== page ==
Ruby on Rails (RoR) or Rails has been around since early 2003 and continues to maintain a lot of interest among the app development community. As we head into version 5, developers continue to embrace the ease, flexibility and pragmatism that comes with such a mature development framework.
Some of the reasons why developers choose RoR include:
- Saves time: Rails offers a set of conventions (over configuration), which speed-up development, making it the perfect choice for rapid application development
- Saves money: most Rails libraries are open source and well maintained
- RubyGems: this package manager makes it simple to develop and distribute software libraries or gems
- Rails community: is active (they frequently contribute to code), helpful and collegiate
- End-to-end: It covers the full stack framework (front and back-end design)
- Continuity: as it follows coding conventions, it's easy to pass a project from one developer to another
- Flexible: the framework makes it easier to accommodate new features and changes
- Job trends: Quartz analytics shows that RoR developers are paid more than developers using other programming languages, and Indeed statistics reveal that RoR developers are nearly 5 times more in demand than Python, and 10 times more so than PHP.
And just simply because it's great for web technologies! The numbers speak for themselves. In his 2015 wrap-up report, Damir Svrtan reported the following Rails stats in his blog post:
- 53 gems released per day
- 363 gem versions released per day
- total number of 2 766 330 304 downloads
But it's not all perfect, and there are definitely some challenges worth considering:
- Ability to Scale (something Cloud 66 can help with!)
- The Need for Speed: while it may not be as fast as Go or Java, it's getting better with each iteration of the Ruby interpreter JRuby
- Not all website hosts support Rails. However, you can gain better control by hosting your application on VPS with a public cloud provider
The reality is, the Rails ecosystem is mature and growth is steady. There's clear evidence that Rails developers actively use the framework, and there really are very few barriers to adoption that can't be easily resolved, especially when teamed with a build and deploy service like Cloud 66.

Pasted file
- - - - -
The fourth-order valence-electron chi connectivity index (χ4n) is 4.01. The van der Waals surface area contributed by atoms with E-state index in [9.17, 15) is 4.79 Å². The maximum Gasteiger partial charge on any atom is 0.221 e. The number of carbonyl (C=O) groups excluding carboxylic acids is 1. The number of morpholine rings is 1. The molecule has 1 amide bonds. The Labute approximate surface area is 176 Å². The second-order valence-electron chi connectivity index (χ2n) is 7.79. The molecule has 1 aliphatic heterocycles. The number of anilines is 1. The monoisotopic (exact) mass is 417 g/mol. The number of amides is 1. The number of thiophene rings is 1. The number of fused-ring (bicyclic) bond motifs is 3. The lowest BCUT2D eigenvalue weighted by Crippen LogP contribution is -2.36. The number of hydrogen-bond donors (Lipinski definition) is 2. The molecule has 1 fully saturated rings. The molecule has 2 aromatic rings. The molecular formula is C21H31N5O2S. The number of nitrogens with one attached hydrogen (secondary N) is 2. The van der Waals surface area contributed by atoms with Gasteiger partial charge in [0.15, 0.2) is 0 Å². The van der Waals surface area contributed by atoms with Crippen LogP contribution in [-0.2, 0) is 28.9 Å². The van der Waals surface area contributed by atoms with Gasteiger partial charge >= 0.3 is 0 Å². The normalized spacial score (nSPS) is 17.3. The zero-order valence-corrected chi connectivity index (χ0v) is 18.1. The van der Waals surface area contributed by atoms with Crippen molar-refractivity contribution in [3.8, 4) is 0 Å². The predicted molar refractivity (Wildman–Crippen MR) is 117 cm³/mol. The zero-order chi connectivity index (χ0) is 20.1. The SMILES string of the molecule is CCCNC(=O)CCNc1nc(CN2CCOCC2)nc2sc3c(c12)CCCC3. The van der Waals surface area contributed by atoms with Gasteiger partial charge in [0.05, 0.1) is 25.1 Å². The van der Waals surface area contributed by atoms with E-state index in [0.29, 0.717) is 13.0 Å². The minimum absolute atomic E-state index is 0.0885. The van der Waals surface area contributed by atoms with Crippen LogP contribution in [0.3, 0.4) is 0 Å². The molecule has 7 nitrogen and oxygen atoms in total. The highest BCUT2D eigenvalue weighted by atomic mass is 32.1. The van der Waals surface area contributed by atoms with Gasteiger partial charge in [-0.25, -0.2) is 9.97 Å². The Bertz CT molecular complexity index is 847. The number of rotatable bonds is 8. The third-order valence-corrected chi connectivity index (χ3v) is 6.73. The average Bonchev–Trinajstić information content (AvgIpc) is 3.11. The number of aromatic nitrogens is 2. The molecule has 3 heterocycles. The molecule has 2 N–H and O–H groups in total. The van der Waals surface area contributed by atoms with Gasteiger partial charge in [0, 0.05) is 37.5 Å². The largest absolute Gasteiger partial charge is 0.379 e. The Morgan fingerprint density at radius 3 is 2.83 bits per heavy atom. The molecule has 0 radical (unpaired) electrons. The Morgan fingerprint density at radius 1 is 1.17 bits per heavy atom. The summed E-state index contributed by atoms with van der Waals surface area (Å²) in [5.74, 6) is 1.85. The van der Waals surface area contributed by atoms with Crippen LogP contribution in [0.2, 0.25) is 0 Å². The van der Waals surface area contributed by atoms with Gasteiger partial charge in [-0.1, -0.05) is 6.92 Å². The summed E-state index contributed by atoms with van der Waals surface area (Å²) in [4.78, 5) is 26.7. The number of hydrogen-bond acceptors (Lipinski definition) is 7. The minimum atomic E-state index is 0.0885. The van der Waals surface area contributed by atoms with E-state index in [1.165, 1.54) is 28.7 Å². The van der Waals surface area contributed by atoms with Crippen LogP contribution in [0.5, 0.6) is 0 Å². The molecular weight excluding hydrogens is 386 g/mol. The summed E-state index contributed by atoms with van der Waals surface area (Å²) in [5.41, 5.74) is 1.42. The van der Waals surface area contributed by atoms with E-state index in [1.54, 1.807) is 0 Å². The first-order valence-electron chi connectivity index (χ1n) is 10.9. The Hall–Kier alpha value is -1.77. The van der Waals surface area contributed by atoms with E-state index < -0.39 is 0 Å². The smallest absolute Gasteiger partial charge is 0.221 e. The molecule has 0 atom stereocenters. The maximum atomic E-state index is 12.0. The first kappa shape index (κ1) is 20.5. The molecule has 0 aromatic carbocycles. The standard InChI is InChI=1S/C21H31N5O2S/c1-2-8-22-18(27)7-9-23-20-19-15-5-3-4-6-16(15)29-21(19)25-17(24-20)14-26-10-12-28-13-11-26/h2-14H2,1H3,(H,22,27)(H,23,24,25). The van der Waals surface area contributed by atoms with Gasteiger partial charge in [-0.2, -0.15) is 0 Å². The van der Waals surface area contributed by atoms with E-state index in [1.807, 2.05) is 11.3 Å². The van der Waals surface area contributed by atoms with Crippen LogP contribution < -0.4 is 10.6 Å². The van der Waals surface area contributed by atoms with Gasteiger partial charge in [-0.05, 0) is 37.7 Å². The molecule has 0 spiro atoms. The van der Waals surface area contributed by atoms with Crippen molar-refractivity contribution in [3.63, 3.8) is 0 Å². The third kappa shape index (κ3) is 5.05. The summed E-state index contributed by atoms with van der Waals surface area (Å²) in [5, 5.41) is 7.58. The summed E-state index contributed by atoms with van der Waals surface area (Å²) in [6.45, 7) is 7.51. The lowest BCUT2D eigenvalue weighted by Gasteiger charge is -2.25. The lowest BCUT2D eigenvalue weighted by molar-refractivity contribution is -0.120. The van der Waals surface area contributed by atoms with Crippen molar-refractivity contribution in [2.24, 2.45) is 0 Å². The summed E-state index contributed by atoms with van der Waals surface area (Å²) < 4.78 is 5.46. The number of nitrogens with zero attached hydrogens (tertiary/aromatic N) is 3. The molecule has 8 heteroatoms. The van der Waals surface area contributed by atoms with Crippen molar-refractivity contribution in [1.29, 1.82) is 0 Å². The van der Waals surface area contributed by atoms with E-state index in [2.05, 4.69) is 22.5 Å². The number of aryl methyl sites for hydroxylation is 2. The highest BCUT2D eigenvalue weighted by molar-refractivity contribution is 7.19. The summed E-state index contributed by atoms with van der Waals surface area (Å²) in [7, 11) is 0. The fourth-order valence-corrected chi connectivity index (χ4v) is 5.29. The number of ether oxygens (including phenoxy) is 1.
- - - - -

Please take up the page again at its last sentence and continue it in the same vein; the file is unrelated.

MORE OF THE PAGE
Cloud 66 for Rails
Easy to use through your choice of CLI or Web UI, Cloud 66 takes away the pain of configuration, monitoring or writing your own builds.
The service allows you to focus on development rather than maintenance, by offering a number of powerful, automated features including managed or unmanaged backups and replications, firewall management, load balancing, scaling, monitoring, failover groups, team access control and much more.
Additional features like LiveLogs were originally created to support Docker stack, but they are transparent and can also be used for Rails stacks.
Cloud 66 gives you the option to deploy your stack on any cloud provider or on your own server, integrating your stack with some of the most popular database technologies out there, including: MySQL, PostgreSQL, Redis and ElasticSearch.
How to build and deploy Cloud 66 for Rails
There are a few quick and easy steps to building and deploying Cloud 66 for Rails, which include a build and deploy process:
Building a Rails Stack
To build the stack, you'll need to have 3 main components in place before getting started:
No. 1: A Cloud 66 account. Creating an account is easy, and you can sign up via your GitHub or Google account credentials or directly with a valid email address
No. 2: A Git repository with your application code
No. 3: Any cloud provider or your own server
Deploying a Rails Stack
Deploying your stack consists of 3 simple steps:
No. 1: Cloud 66 analyzes your application code.
No. 2: You verify the configuration and define the deployment properties to fire up the stack.
No. 3: Cloud 66 provisions the server for you and will notify you when your stack is ready to deploy.
What does it look in practice?
There's no better way to see how Cloud 66 for Rails works in action, than by watching a short demo video. In this video tutorial, watch the steps covered by our resident developer evangelist Daniel van Gils as he takes you through how to deploy your very first Rails Stack with Cloud 66:
To get a sense for how other customers have been using Cloud 66 for Rails, check out some of our customer cases studies to learn more about how to get the most out of the service:
- Learn how Playlist.com moved from Heroku and cut their spend by 90%.
- Check out how WebSummit scale their Rails apps with just one click.
- Find out how Ardan Labs mix and match technologies, using Golang, Docker and Rails for their infrastructure.
Support for Rack based frameworks
Cloud 66 has a long history of association with the Rails community; you've played an important role in helping evolve our company, and we're proud to be a part of that. We have an ongoing commitment to support our Rails product, and are pleased to announce newly added support for additional Ruby/Rack frameworks.